Developing a Preventive Cattle Health Program with Boehringer Ingelheim’s Dr. DL Step

Listen to Ron Hays talk with Dr. DL Step about developing a preventive health program.

At the 2023 Cattle Industry Convention, Senior Farm and Ranch Broadcaster, Ron Hays, visited with Dr. DL Step, DVM for Boehringer Ingelheim, about what ranchers should consider when developing a preventive health program for their cattle.

The 2023 Cattle Industry Convention coverage is being powered by Performance Ranch, a part of Zoetis, and by Farm Data Services located in Stillwater, Oklahoma.

“People need to start thinking about preventive health programs for the springtime for their herds and their operations,” Step said. “One of the best things I can recommend is to work with your veterinarian so that they can customize a preventive program for your individual operation.”

A preventive health program, Step said, will first include vaccines to increase the level of immunity within the herd. It is critical to read the labels on those vaccines, he added, to make sure they are being stored properly.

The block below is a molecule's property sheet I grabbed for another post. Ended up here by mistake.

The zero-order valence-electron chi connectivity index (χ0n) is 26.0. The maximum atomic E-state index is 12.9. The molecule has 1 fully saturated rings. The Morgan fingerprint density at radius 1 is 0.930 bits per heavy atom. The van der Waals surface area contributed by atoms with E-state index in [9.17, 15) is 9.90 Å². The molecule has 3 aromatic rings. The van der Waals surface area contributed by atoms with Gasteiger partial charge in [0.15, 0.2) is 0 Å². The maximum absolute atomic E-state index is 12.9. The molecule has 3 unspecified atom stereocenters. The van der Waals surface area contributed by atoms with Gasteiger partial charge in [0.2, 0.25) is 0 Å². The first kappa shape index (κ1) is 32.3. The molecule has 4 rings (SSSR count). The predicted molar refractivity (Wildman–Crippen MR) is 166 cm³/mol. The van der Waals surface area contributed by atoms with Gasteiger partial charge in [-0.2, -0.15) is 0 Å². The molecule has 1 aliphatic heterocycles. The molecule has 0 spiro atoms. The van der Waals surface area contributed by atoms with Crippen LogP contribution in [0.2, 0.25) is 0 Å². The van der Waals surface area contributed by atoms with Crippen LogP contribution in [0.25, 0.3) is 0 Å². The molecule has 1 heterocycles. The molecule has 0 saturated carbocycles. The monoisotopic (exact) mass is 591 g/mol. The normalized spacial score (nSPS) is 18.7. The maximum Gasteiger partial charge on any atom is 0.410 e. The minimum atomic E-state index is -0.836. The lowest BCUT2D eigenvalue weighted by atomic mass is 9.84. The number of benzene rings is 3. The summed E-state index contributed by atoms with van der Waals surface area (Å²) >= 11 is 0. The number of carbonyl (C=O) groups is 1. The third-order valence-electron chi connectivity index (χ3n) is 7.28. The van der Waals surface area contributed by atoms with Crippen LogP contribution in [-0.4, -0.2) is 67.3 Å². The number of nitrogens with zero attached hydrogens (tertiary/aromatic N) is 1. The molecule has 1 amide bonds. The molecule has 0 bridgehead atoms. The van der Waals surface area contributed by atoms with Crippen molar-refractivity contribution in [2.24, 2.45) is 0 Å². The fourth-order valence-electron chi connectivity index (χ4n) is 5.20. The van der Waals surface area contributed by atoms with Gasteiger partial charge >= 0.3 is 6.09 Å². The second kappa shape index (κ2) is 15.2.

When working cattle, Step said cattle producers must remember to keep those vaccines cold, especially when using a modified-live vaccine, which will only be active for a short period of time after being mixed.

“Do not mix up more than you are going to be able to process within that roughly one-hour period of time,” Step said. “Also, on the label, we will talk a little about administration and routes, so to try to make sure you are giving the products properly to get the benefit from the technology.”

When vaccinating cattle, Step said is also important to remember to clean syringes properly, and keep them that way.

“Don’t use disinfectants or soaps within the mechanics inside the barrel of the syringe,” Step said. “Generally, distilled water or sterile water needs to be used to clean those particular instruments.”

Deworming should be part of that preventative health program checklist, Step said, especially in the springtime. Administration method and dose will differ depending on the deworming product, Step added.

“When the animals are processed, make sure you try to minimize any stress on those,” Step said. “Of course, it is going to be a little stressful to those animals, but you can minimize that. Make sure your facilities are in good working order, and everything so low-stress handling is very important. Again, calmer animals generally have a better opportunity to respond to the technology of the products you are administering.”

Records are also going to be very important, Step said, along with biosecurity.

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